Retrospective case-control study.
To compare health-related quality of life outcomes at one-year follow-up between patients who did and did not develop surgical site infection (SSI) after thoracolumbar spinal fusion.
Summary of Background Data.
SSI is among the most common healthcare-associated complications. As healthcare systems increasingly emphasize the value of delivered care, there is an increased need to understand the clinical impact of SSIs.
Materials and Methods.
A retrospective 3:1 (control:SSI) propensity-matched case-control study was conducted for adult patients who underwent thoracolumbar fusion from March 2014 to January 2020 at a single academic institution. Exclusion criteria included less than 18 years of age, incomplete preoperative and one-year postoperative patient-reported outcome measures, and revision surgery. Continuous and categorical data were compared via independent t tests and χ2 tests, respectively. Intragroup analysis was performed using paired t tests. Regression analysis for ∆ patient-reported outcome measures (postoperative minus preoperative scores) controlled for demographics. The α was set at 0.05.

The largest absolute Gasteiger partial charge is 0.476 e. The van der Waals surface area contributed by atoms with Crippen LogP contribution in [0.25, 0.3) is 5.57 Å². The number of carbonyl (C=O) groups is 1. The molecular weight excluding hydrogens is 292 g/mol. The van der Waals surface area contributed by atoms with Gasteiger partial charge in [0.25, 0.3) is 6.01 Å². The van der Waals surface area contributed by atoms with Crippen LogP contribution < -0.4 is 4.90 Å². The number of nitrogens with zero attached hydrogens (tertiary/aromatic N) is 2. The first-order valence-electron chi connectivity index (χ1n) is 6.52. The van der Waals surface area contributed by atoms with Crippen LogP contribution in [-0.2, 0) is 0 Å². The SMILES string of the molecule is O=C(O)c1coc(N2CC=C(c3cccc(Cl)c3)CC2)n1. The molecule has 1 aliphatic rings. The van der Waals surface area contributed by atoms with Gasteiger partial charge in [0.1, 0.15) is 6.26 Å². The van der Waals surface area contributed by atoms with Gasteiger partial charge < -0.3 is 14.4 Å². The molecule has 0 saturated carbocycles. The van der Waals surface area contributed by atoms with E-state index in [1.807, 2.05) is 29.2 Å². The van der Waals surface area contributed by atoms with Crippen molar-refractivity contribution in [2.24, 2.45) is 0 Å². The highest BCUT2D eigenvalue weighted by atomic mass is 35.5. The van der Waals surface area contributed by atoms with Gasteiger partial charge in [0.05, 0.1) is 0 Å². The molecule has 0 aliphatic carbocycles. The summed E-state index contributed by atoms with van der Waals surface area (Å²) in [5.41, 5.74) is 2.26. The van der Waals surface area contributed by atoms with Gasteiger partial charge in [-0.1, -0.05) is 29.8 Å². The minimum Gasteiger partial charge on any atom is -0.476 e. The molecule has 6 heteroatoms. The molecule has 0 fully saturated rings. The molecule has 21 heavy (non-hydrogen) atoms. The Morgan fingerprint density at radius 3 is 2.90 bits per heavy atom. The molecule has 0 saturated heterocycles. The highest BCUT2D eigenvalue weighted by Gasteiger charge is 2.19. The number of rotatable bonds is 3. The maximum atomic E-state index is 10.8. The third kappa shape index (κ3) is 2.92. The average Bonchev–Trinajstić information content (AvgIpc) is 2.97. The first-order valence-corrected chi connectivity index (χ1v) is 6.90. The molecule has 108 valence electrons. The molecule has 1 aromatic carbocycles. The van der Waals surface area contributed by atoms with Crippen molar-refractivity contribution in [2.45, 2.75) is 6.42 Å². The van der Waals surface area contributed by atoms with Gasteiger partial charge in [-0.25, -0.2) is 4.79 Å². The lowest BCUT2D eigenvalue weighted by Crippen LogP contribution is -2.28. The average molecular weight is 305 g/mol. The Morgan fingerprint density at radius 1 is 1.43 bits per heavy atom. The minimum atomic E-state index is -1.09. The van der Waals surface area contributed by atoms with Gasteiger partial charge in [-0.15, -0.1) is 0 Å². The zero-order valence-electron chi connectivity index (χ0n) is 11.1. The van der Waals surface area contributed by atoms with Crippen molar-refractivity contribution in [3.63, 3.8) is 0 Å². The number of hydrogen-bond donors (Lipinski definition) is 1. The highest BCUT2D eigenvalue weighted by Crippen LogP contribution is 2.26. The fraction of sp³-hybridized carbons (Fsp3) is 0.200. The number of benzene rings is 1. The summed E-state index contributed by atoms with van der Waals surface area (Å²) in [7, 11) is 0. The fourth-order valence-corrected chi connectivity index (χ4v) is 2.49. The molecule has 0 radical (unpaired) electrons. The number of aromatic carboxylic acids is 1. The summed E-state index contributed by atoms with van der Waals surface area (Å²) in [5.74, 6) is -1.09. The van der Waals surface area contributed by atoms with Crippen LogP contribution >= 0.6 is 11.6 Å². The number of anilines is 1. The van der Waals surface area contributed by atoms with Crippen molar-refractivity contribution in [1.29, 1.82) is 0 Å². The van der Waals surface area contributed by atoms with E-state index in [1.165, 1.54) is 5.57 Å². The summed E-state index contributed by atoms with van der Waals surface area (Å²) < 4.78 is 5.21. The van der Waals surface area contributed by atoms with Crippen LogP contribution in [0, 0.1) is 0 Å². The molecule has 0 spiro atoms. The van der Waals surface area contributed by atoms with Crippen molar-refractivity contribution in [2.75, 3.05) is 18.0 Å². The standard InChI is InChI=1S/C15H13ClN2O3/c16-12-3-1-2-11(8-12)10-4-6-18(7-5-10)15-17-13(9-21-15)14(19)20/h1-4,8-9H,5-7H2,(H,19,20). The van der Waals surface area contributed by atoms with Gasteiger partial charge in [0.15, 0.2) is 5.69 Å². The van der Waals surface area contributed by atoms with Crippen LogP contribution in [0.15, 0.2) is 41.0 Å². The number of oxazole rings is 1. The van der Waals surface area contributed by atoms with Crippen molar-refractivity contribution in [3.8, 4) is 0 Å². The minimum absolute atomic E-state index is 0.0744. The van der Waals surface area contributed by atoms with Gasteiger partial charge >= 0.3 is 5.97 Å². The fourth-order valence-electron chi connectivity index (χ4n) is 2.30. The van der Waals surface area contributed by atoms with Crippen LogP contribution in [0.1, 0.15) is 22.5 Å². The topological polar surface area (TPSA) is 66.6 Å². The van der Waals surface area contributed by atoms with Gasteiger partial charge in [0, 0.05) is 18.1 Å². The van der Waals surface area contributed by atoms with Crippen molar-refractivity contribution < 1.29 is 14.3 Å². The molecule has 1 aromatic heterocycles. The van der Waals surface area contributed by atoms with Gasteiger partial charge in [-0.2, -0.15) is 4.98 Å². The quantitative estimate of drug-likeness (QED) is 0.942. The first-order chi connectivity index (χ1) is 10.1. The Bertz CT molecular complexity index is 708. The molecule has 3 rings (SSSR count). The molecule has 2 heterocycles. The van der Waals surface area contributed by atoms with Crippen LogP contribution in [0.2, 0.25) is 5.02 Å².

A total of 140 patients (105 control, 35 SSI) were included in final analysis. The infections group had a higher rate of readmission (100% vs. 0.95%, P<0.001) and revision surgery (28.6% vs. 12.4%, P=0.048). Both groups improved significantly in Physical Component Score (control: P=0.013, SSI: P=0.039), Oswestry Disability Index (control: P<0.001, SSI: P=0.001), Visual Analog Scale (VAS) Back (both, P<0.001), and VAS Leg (control: P<0.001, SSI: P=0.030). Only the control group improved in Mental Component Score (P<0.001 vs. SSI: P=0.228), but history of a SSI did not affect one-year improvement in ∆MCS-12 (P=0.455) on regression analysis. VAS Leg improved significantly less in the infection group (−1.87 vs. −3.59, P=0.039), which was not significant after regression analysis (β=1.75, P=0.050).
Development of SSI after thoracolumbar fusion resulted in increased revision rates but did not influence patient improvement in one-year pain, functional disability, or physical and mental health status.